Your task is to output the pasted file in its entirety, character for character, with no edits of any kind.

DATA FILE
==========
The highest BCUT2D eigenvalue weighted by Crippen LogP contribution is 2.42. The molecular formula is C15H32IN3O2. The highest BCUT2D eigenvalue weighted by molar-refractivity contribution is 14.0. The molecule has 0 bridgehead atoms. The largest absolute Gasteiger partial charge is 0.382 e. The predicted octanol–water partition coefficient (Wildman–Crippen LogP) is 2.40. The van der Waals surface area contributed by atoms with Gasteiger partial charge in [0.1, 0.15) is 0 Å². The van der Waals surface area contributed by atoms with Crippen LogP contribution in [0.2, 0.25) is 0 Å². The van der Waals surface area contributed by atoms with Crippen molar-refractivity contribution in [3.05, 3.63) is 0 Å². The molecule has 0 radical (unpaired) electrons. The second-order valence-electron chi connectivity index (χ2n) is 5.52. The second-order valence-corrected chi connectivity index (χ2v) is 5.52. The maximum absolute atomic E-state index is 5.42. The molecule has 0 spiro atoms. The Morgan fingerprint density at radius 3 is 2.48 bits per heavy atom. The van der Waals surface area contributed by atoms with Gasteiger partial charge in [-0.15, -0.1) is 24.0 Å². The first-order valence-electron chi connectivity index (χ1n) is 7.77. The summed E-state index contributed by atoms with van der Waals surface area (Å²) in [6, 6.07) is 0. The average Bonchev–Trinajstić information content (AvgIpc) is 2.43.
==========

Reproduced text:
The highest BCUT2D eigenvalue weighted by Crippen LogP contribution is 2.42. The molecular formula is C15H32IN3O2. The highest BCUT2D eigenvalue weighted by molar-refractivity contribution is 14.0. The molecule has 0 bridgehead atoms. The largest absolute Gasteiger partial charge is 0.382 e. The predicted octanol–water partition coefficient (Wildman–Crippen LogP) is 2.40. The van der Waals surface area contributed by atoms with Gasteiger partial charge in [0.1, 0.15) is 0 Å². The van der Waals surface area contributed by atoms with Crippen LogP contribution in [0.2, 0.25) is 0 Å². The van der Waals surface area contributed by atoms with Crippen molar-refractivity contribution in [3.05, 3.63) is 0 Å². The molecule has 0 radical (unpaired) electrons. The second-order valence-electron chi connectivity index (χ2n) is 5.52. The second-order valence-corrected chi connectivity index (χ2v) is 5.52. The maximum absolute atomic E-state index is 5.42. The molecule has 0 spiro atoms. The Morgan fingerprint density at radius 3 is 2.48 bits per heavy atom. The van der Waals surface area contributed by atoms with Gasteiger partial charge in [-0.15, -0.1) is 24.0 Å². The first-order valence-electron chi connectivity index (χ1n) is 7.77. The summed E-state index contributed by atoms with van der Waals surface area (Å²) in [6, 6.07) is 0. The average Bonchev–Trinajstić information content (AvgIpc) is 2.43.